About

Fest, Bradley--Faculty Photo Cropped 05-13-2017Bradley J. Fest is assistant professor of English at Hartwick College, where he teaches creative writing, poetry, and twentieth- and twenty-first-century United States literature and culture. He is the author of two volumes of poetry, The Rocking Chair (Blue Sketch, 2015) and The Shape of Things (Salò, 2017; read it here), along with a number of essays on contemporary literature and culture.

His poems have appeared or are forthcoming in over thirty journals and anthologies, including Adjacent Pineapple, The After Happy Hour Review, The Airgonaut, Always Crashing, amberfloraBathHouseBreakwater ReviewDispatches from the Poetry Wars, Dostoyevsky Wannabe Cities: Pittsburgh (Dostoyevsky Wannabe, forthcoming 2020), Empty MirrorEpigraph, Flatbush Review, Flywheel, GrainHVTN, Likely RedMannequin HausMasque & Spectacle (also here), Nerve Cowboy, The OffbeatOpen ThreadPamenar, PELT, Pine Hills Review, PLINTH, Poetics for the More-than-Human World: An Anthology of Poetry and Commentary (Spuyten Duyvil, forthcoming 2020), Rabid OakThe Second Chance Anthology (Variant Literature, 2020), Small Po[r]tions, Spork (also here and here), Sugar House ReviewTenebrae: A Journal of PoeticsThe 2River View, TXTOBJX, Verse (a preview here), and elsewhere.

Fest’s critical and scholarly writing on contemporary literature and culture has appeared in boundary 2 (also interviews here and here), The b2o Review (also here), CounterText, Critical Quarterly, Critique: Studies in Contemporary FictionFirst Person Scholar, Studies in the Novel, and Wide Screen; essays have also been published in the collections David Foster Wallace and “The Long Thing”: New Essays on the Novels (Bloomsbury, 2014), Scale in Literature and Culture (Palgrave Macmillan, 2017), and The Silence of Fallout: Nuclear Criticism in a Post-Cold War World (Cambridge Scholars, 2013). His 2014 interview with J. Hillis Miller has been reprinted in Reading Inside Out: Interviews and Conversations (Sussex Academic Press, 2017), and a short collaborative piece is in Joseph A. Dane’s Begging the Question: Critical Reading in Chaucer Studies, Book History, and Humanistic Inquiry (Mythodologies II) (Marymount Institute Press, 2019).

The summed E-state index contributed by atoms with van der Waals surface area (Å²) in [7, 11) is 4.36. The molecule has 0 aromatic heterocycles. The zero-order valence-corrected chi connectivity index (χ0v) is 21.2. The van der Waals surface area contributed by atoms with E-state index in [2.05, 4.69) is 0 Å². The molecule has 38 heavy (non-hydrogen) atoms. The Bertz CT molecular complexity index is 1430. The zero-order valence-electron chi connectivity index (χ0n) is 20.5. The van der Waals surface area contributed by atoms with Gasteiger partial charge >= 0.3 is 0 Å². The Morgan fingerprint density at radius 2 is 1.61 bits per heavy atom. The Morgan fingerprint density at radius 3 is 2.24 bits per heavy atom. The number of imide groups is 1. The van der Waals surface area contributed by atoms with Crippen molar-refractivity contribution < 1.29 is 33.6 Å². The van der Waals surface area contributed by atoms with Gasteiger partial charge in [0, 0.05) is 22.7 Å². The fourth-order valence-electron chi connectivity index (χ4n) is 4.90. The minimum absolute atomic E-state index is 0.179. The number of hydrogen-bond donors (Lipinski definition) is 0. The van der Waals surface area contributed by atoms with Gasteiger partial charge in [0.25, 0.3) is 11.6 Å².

Fest did his undergraduate work at the University of Arizona and holds an MFA in creative writing and a PhD in English from the University of Pittsburgh, where he taught for many years. He has also taught at Carnegie Mellon University and was a 2019-20 Winifred D. Wandersee Scholar in Residence at Hartwick College.

Translations of Fest’s work into Slovenian have been published by Marko Bauer and Andrej Tomažin in IDIOT and Literatura.

Further information regarding Fest’s articles, presentations, and teaching materials can be found on his academia.edu page.

Bradley J. Fest’s curriculum vitae.

festb[at]hartwick[dot]edu

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